Constructed: 1950, 1954
Architects: Appleton & Stearns
Marston Hall is an approximately 63,000 square-foot academic building on the Amherst campus of the University of Massachusetts. The building is not located along a major thoroughfare, but rather joins a complex of interior campus structures.
The three-story building has a C-shaped plan and a symmetrical composition. The main central block includes 9 bays, with the building entrance at the central bay, and two opposing penthouse towers. The east and west wings are each 7 bays wide and define a rear courtyard. The building has a flat roof with a low parapet wall.
The building exterior is finished with machine-made brick laid in a common-bond pattern from the foundation slab to the parapet. The first floor is defined by a continuous limestone beltcourse with 10/15 double-hung wood windows, while the second and third floors have 15/15 double-hung wood windows. All windows have flat brick arches and limestone sills. In some instances, metal ventilation louvers penetrate the brickwork beneath the window bays, but appear to be original according to historic photography. Brink quoins distinguish the corners of the exterior of the building and the three wings are unified by a narrow limestone freeze and cornice.
The main building entrance is located at the south elevation and features a stone staircase to access an inter-floor level between the first (below grade) and second (piano nobile) floors). This central bay projects from the façade and is faced with limestone at the base with limestone quoins integrated with brick veneer at the upper levels. The entrance doorway is framed by limestone pilasters and a classical entablature with a dental cornice. The entrance includes double French wood doors with divided lights and a transom divided by a decorative arched colonnade. The recessed entrance vestibule is faced with limestone veneer. The frontispiece continues above the entrance entablature with a stone carved building plaque and a swans neck surround. The whole is terminated by the upper window bay and bracketed stone window case. Above is a carved marble seal.
This entrance is illuminated by decorative metal lanterns. A hanging lantern is suspended in the vestibule and the flanking masonry walls of the landing each featuring ornamental metal lamp posts.
Secondary entrances are located at grade at the north elevation. The rear wings each have projecting central bays faced in limestone at the first floor and brick at upper levels. The recessed entrance vestibule is faced with wood paneling. These building extensions both house staircases and are illuminated with large round-headed, single-hung sash windows framed by brick arch and limestone keystone. The top of each bay features a carved stone plaque indicating the date of construction.
Following the early 20th-century construction of Stockbridge Hall, the northeastern quadrant of the campus was devoted to the departments of engineering and the physical sciences. The laboratory complex, including Gunness Laboratory (1949), Marston Hall (1950), Paige Laboratory (1950), the Animal Isolation Laboratory (1953), and Thayer Animal Disease Laboratory (1957) were developed between 1949 and 1957 in the former agricultural fields to the north of Draper Hall.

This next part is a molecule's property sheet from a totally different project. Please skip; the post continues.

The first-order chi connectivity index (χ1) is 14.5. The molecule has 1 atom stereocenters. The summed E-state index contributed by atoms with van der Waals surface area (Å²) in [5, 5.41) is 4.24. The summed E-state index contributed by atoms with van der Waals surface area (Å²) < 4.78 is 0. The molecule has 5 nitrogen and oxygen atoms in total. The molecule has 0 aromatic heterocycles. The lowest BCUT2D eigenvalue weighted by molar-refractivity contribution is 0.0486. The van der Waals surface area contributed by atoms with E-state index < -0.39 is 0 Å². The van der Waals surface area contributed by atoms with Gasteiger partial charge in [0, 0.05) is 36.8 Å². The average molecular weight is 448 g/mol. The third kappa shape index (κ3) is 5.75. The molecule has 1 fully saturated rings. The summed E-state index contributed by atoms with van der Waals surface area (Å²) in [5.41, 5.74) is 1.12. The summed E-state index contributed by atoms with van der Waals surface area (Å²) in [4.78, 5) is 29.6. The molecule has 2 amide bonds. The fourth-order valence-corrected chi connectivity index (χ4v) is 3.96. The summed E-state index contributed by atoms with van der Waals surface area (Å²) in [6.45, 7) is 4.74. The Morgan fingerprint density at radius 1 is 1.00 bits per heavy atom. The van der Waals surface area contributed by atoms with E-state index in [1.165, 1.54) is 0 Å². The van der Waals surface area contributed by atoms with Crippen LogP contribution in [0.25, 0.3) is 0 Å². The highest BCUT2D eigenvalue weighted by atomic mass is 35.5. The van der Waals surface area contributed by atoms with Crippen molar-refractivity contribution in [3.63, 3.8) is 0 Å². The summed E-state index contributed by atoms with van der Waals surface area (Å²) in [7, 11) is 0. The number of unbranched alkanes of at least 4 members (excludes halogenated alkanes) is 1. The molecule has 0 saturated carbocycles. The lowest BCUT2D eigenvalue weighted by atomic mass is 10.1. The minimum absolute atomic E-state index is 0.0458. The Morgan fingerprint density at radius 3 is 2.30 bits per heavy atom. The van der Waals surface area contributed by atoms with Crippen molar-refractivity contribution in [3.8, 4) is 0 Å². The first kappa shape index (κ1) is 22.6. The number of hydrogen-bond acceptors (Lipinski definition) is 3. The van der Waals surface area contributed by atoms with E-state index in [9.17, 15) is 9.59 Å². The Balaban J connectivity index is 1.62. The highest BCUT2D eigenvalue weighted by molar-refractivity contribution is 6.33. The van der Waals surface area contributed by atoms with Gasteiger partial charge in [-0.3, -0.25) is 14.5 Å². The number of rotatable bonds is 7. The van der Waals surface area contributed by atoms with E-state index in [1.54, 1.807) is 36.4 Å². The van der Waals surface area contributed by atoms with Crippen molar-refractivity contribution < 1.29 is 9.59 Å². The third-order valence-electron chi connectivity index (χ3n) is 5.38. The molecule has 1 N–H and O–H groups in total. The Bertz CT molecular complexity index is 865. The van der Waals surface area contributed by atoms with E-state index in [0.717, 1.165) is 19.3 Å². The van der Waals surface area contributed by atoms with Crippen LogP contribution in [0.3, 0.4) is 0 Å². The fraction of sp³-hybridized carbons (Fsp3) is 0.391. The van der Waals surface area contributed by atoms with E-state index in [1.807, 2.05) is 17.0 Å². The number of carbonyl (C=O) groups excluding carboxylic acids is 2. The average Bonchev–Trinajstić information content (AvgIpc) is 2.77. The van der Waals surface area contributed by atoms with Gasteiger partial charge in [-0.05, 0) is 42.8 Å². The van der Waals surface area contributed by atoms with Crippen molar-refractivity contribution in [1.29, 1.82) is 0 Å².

The building was completed through a two-phase construction plan, beginning first with the west wing in 1950, and then following with the east wing in 1954. The structure was originally sited adjacent to zone of military housing and a cottage, no longer extant. The structure also originally included a 50’ radio tower on roof.
At the time of construction, the area immediately to the north of Draper Hall was occupied by the North Parking Area (extant, reduced in size). Access to the complex was provided by a road that ran from Olmsted Road along the west side of Paige Laboratory, and east between Marston Hall and Gunness Laboratory. The formalized vehicular circulation in these areas remains. Governor’s Drive was constructed to the north of the complex following the completion of the buildings.
Since the completion of the complex, the campus has grown with increased development between the core of the campus and the laboratory complex. New buildings that have impacted the complex include Knowles Engineering Building (1991) to the south and Marcus Hall (1966) to the east. Together with Marston Hall, these buildings defined a new quadrangle to the south of the laboratory complex. The Astronomy Building (1968), located to the north of Gunness Hall, has also impacted the landscape associated with Gunness Hall.
Increased formalized vehicular and pedestrian circulation routes, and parking has increased the paved surface of the complex, which was once set in open agricultural land. An historic photograph shows parking in the area to the south of the building, which is not occupied by a quadrangle with mown lawn and bituminous concrete paths. Historic images of the building show minimal foundation planting framing the entrances. New vegetation has been added to the foundation of Marston Hall.